During the past week, I spent a lot of time with my grandsons in various playgrounds. At one of them, the three-year old was at the top of a slide, about to go down. A woman who was there with her daughter looked at him and said to me, “Look at his mischievious smile!” And it is true, my younger grandson does have a mischievous smile. But what struck me was that the woman said “mischievious”, pronouncing the last five letters as two syllables ‘vee-yes’, instead of the single syllable “vous”.
It was not the first time I had heard people pronounce it this way. Her comment made me wonder if this was a regional variation so I looked it up and found this article about it.
Mischievous is the standard spelling of the adjective meaning causing mischief. Mischievous is a misspelling, but it is so common that it may someday gain acceptance. For now, it doesn’t regularly appear in edited writing, and dictionaries and spell check have yet to accept it, for what that’s worth.
The misspelling is not new. The OED lists instances of mischievious going back to the 17th century, and a Google Books search reveals a few thousand instances from before 1920. So while mischievous is certainly the standard spelling and is safer in formal writing and school papers, using mischievious is not a grievous error in informal contexts.
The misspelled form is rare in 21st-century published writing because spell check catches it, but it does appear from time to time, even in edited publications.
With languages, usage often determines whether something is ‘correct’ or not, with more common usage causing what was once considered incorrect transitioning into becoming accepted. However, the use of ‘mischievious’ has dropped dramatically in the last few decades. It is now just a quarter of its use compared to its most recent peak in 1985.
Meanwhile the use of ‘mischievous’ has nearly tripled in that same time period. At the present time, ‘mischievous’ is used about 700 times more frequently than ‘mischievious’.
The idea that spellcheck software may be discouraging the use of ‘mischievious’ gains some support from these Ngram data because the first spell checker software was developed for mainframe computers in the late 1970s, with the first for personal computers in 1980.
It is interesting that spell checkers may be the modern arbiters of spelling, since people are more likely to be confronted by it than look up traditional reference sources like dictionaries.
Amusingly Mano, you seem to have become an unwitting example of your own thesis. In the second sentence of your quote, the word is incorrectly (correctly) spelled, while in the Grammarist article it is correctly (incorrectly) spelled. Looks like maybe your autocorrect “helped” you when you didn’t intend it to.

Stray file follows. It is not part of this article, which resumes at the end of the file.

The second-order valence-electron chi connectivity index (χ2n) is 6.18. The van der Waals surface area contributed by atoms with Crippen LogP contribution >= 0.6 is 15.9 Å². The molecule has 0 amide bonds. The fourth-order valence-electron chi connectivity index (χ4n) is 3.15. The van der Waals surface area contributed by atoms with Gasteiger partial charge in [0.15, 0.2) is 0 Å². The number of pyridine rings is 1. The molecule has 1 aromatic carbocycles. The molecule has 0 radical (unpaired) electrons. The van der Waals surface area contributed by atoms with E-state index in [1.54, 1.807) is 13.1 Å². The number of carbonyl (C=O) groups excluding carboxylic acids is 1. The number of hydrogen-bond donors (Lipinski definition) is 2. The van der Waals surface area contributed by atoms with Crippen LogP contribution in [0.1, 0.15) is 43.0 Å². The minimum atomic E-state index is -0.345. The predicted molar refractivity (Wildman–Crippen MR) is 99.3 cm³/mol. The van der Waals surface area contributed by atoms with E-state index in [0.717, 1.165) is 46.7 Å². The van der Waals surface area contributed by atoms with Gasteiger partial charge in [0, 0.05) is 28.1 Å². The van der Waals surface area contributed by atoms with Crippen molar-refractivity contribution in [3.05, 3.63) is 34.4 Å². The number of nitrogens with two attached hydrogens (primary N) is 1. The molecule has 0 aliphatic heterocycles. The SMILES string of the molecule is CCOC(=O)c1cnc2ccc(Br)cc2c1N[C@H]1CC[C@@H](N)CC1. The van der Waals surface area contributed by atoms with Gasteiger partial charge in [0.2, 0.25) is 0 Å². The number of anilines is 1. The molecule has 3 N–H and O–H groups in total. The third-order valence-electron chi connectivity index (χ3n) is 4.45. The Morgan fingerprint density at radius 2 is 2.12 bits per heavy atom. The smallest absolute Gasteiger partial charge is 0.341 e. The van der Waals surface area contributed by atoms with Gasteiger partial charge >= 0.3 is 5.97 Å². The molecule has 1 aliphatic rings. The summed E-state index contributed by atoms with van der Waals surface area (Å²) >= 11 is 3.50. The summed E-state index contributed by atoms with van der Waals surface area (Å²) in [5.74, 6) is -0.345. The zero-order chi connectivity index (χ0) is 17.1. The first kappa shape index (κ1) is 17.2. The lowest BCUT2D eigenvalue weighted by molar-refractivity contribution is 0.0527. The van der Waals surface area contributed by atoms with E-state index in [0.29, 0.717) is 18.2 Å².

In a twist application of Muphry’s Law, the author spelled it correctly both times there.
Good, mischievious is ugly in both spelling and sound.
“Meanwhile the use of ‘mischievous’ has nearly tripled in that same time period.”
This surprised me a bit. I rarely use the word myself, too many syllables plus two dipthongs makes it a chore both to speak and to spell. My small random sampling of Google Books’ results of recent books using it seems to indicate it is often found in children’s books, and particularly epublished children’s books. I’m just guessing here, but I can think of two reasons for a children’s book author to use ‘mischievous’: either they are engaging in intentional wordplay to show children the fun that can be had with it, or they are consciously or unconsciously trying to emulate the Victorian style of many famous children’s books.
So maybe the internet is giving a boost to ‘mischievous’ it would not have received in the world of paper-publishing alone.
I guess both my wife and I have been mispronouncing it for years. We’ve heard it as “mischievous”, so it’s not like we’ve never been exposed to the proper pronunciation, but we both learned to say, and still say it as, “mischievious”. It may be hard for us to switch as we both like the sound of the four-syllable version. Mis-CHE-vee-ous kind of rolls off our tongues like a vintage sherry. It’s fun to say, even if it’s incorrect.